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Napster debate hits area musicians, fans

As it has for so many industries, the Internet has turned the music industry on its proverbial ear, smashing barriers of distance, cost, distribution and marketing -- and, the recording industry says, making piracy a worldwide epidemic.

As it has for so many industries, the Internet has turned the music industry on its proverbial ear, smashing barriers of distance, cost, distribution and marketing -- and, the recording industry says, making piracy a worldwide epidemic.
The fight has Northland musicians and fans talking.
The controversy started with the MP3 file format. Based on an existing media format, MP3 allowed music to be copied from a compact disc into a compressed computer file. The relatively small size and high quality of this format, combined with the decentralized Internet, where computer users can share files quickly and easily, made overnight buzz. Pirated music soon supplanted pornography as the most popular topic at major search engines.
And then came Napster, a service that helps match up music fans with music files, some licensed and some not.
Metallica and some other artists, incensed at seeing allegedly illegal copies of their copyrighted works being traded free online, sued, backed by the recording industry.
Although a judge's injunction to close down the service was stayed late last month until an appeal is completed, it may be a temporary reprieve. In a July 28 press release, Napster founder Shawn Fanning said, "I am happy and grateful that we do not have to turn away our 20 million users and that we can continue to help artists. We'll keep working and hoping for the best."
But not all artists are so convinced Napster is a help, and it is not just big-name bands like Metallica who object. Duluth musician Max Dakota, whose band Max Dakota and Modern Life recently released a CD called "True to My Aim" that's sold online, is among the dissenters.
"I have mixed emotions about it," he said during a Wednesday phone interview. "It's a situation where certainly standard copyright laws should apply, but how do you get around the whole downloading of it."
While Dakota said he remembers the days of dubbing vinyl albums -- say the new Bob Seeger or Pink Floyd -- the Internet is a new situation.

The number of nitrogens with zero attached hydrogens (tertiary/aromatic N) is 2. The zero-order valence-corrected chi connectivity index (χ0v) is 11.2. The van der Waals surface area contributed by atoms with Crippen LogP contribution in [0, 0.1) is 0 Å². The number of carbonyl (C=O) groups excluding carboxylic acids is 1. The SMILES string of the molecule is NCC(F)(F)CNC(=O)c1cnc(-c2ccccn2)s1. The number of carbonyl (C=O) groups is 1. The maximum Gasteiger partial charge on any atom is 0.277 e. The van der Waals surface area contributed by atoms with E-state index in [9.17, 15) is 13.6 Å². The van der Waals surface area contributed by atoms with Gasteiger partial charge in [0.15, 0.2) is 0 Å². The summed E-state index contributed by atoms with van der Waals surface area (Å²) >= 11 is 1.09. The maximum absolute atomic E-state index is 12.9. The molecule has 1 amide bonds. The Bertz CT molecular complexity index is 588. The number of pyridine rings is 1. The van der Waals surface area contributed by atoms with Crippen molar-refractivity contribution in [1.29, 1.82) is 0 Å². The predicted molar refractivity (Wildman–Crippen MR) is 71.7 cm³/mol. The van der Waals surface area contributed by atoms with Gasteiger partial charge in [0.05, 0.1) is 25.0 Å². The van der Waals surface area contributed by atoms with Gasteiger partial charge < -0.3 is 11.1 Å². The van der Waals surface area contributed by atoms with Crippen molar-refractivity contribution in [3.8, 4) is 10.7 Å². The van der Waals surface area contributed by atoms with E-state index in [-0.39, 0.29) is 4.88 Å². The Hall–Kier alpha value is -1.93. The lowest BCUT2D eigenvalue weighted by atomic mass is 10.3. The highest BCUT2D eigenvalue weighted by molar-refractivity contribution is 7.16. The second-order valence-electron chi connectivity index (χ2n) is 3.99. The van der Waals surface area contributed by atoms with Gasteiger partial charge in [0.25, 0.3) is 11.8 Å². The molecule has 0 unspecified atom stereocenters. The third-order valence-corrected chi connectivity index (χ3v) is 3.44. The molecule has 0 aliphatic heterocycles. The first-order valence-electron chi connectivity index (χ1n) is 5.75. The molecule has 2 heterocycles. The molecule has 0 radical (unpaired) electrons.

"(There) seems to be a little bit more danger in this, because this is very, very worldwide," he said, noting also that the quality of MP3 files approaches that of CDs.
On the other side of the fence sit some music fans. Jamie Steinberg, a senior at St. Scholastica who calls himself an average music fan, has been into MP3s for some time.
He found Napster about six months ago, and he said the service is a big help. While there were many songs he couldn't find through other searches, that changed with Napster.
"Pretty much I could find anything I wanted to on that," he said during a phone interview.
Steinberg's use is straightforward: when he learns of a new song, he downloads the song off the Internet, and when he has collected 15 or 20 of them, he uses the college's CD burner to create a compact disc with them, he said.
When asked about the suit against Napster, Steinberg said he'd heard about it. "Obviously, I'm against it, just because I wouldn't want to see Napster shut down," he said, although he added that he sees "both points."
One of the arguments Napster supporters make is that the service builds a name for bands. Steinberg said it's true in his case.
"I'm sure Napster has made quite a few bands that weren't so popular into very popular bands," he said, saying he'd found "numerous artists I've never even heard of."
However, when asked how many of their CDs he had purchased, Steinberg hesitated, finally answering that he'd bought one, three months ago.
Dakota said mid-career bands might build name recognition over the Internet. "For someone who's trying to build a career, you'd probably want as many people to be accessing what you have as possible," he said.
"There's nothing like word-of-mouth, and the more mouths you can get, the better," he added of the worldwide reach of the Internet.
However, he made it clear he wasn't talking about unauthorized copyrighted material going over the Internet.
"If you're giving the companies the permission to ... spread your material essentially, that's a whole different story," he said.
In fact, several companies, including MP3.com, do that for at least part of their service. Spin Records ( http://www.spinrecords.com ) does exactly that for Dakota's band, he said, where a sample song is available for download and the rest can be purchased, either through the entire CD or individually. Dakota said the terms of the agreement were better than some "brick-and-mortar" record company deals.
So while the music industry may be facing radical change, Dakota believes it will ultimately be a boon for musicians. He said Napster and similar services are not going away.
"There are going to be a lot of issues to look at from a legal standpoint, and it's not going away, so why not just work with the artists involved and figure out something that does compensate the downloading of the material?" he said.
It remains to be seen what that new face of music will look like.

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